A versatile rocker who has influenced the sounds of popular music in genres as diverse as folk-rock and grunge, Neil Young is a songwriter who both reflects and influences the society around him.
Born in Toronto in 1945, Neil Young was raised in Ontario and Winnipeg; his main musical influences being Elvis Presley, rhythm and blues, country music, and Bob Dylan.
At 15, Young began playing guitar in bands such as The Squires and The Mynah Birds; he played in Winnipeg and Toronto folk clubs, famously driving a hearse to gigs. In 1966, he moved to California and co-founded Buffalo Springfield ‒ credited with inventing folk-rock music ‒ for whom he wrote such songs as Broken Arrow.
By 1968, Young joined Crosby, Stills, Nash and Young (CSNY), with whom he appeared at the seminal Woodstock festival and recorded the hit album “Déjà Vu.” He then recorded one of the earliest solo albums by a rock musician, 1969’s “Neil Young.”
In the early 1970s Young cemented his songwriting credentials with commercial successes such as Only Love Can Break Your Heart, Cinnamon Girl, and Old Man. In 1972, Heart of Gold, the No. 1 hit from the No. 1 album “Harvest,” secured his reputation as a songwriter to be reckoned with.
About his writing method, Young explained, “I don’t think about it much…what happens with the lyrics is because they happen, not because you thought of them…. The last damn thing you want to do is think of something.”
Other successful albums of the early 1970s were “After the Gold Rush,” and “Live at Massey Hall,” which went No. 1 in Canada and was Billboard’s No. 2 Top Rock Album. Young also became noted for politically aware protest songs beginning with Ohio, his response to the 1970 killing of unarmed protesters at Kent State University.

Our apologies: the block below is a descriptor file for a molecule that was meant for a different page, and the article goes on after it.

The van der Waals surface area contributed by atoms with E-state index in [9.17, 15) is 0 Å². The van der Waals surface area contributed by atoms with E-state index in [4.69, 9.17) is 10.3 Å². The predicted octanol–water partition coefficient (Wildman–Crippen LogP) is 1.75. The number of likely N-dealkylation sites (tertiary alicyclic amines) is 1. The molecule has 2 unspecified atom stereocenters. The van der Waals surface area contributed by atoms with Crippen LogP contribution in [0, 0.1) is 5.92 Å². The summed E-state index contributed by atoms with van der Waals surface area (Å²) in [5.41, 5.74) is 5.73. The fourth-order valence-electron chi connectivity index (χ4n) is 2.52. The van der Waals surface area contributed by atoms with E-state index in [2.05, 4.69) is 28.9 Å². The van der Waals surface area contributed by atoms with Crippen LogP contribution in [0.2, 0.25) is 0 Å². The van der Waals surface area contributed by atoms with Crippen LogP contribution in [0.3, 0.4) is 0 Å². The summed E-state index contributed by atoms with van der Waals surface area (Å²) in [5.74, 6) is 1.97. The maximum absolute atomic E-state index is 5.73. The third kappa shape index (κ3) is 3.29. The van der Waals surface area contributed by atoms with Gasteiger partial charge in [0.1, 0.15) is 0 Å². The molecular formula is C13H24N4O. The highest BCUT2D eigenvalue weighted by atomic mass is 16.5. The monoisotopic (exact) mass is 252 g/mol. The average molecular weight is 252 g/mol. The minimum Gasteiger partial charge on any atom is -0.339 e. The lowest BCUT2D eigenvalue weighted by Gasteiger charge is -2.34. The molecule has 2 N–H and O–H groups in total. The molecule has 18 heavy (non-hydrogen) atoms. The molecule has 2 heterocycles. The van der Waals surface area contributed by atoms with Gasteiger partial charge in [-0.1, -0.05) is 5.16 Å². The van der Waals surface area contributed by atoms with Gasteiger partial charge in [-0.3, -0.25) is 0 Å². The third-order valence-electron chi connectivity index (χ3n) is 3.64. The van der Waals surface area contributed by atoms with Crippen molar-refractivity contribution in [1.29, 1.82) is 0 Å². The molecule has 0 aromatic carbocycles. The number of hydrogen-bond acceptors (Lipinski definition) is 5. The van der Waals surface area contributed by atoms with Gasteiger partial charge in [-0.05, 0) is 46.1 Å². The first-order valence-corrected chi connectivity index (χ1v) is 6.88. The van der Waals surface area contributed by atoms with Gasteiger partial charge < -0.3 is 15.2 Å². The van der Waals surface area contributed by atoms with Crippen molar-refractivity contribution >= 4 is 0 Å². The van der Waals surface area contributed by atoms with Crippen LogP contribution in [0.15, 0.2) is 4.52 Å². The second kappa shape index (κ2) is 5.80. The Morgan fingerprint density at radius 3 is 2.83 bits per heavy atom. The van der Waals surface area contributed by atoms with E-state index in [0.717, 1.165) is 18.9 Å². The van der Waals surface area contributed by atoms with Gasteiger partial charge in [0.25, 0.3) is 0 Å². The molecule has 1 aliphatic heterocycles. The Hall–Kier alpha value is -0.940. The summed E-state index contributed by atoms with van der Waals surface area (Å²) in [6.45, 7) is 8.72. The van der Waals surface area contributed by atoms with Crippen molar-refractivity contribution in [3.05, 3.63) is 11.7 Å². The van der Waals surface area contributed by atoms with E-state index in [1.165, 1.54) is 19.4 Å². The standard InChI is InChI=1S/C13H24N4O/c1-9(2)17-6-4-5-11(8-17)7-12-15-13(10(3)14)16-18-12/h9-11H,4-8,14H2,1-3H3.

Just as Young earlier developed the folk-rock genre, his innovative 1979 album “Rust Never Sleeps” earned him the nickname “Godfather of Grunge.” His love for exploring disparate genres and switching effortlessly between electric and acoustic guitar sounds continued in the 1980s as he moved through techno music, country and R&B. By 1989 he returned to rock with the No. 2 Rock Album “Rockin’ in the Free World.”
Young received his first Juno nomination in 1975, and was inducted into the Canadian Music Hall of Fame in 1982, but he waited until 1994 for his first Juno award, for “Harvest Moon.” Other Junos followed in 1995 (Best Male Vocalist), 2001 (Best Male Artist), and 2006 (Alternative Album of the Year). 2011 was a red-letter year, with Young winning the Best Rock Song Grammy for Angry World, as well as Juno’s Artist of the Year and a second Alternative Album Juno.
As of 2016, Young has released over three dozen studio albums, of which “After the Gold Rush” and “Harvest” were honoured by the Grammy Hall of Fame. Such noteworthy artists as Tori Amos, Jimmy Buffett, The Byrds, Johnny Cash, Natalie Cole, Pearl Jam, The Wailin’ Jennys, Norah Jones, Nicolette Larson, Nils Lofgren, Willie Nelson, Linda Ronstadt, and Stephen Stills have recorded Young’s songs.
Young emphasizes spontaneity in the creative process: “I’m proudest of my work when it comes really fast [and] I don’t edit it. It’s the purest form of creativity.”
Young’s honours include the Order of Canada, a star on Canada’s Walk of Fame, induction into the U.S. Rock and Roll Hall of Fame, and various humanitarian awards.
Neil Young’s songs, ranging from driving alternative rock to haunting acoustic ballads, continue to be relevant 50 years after he appeared on the music scene.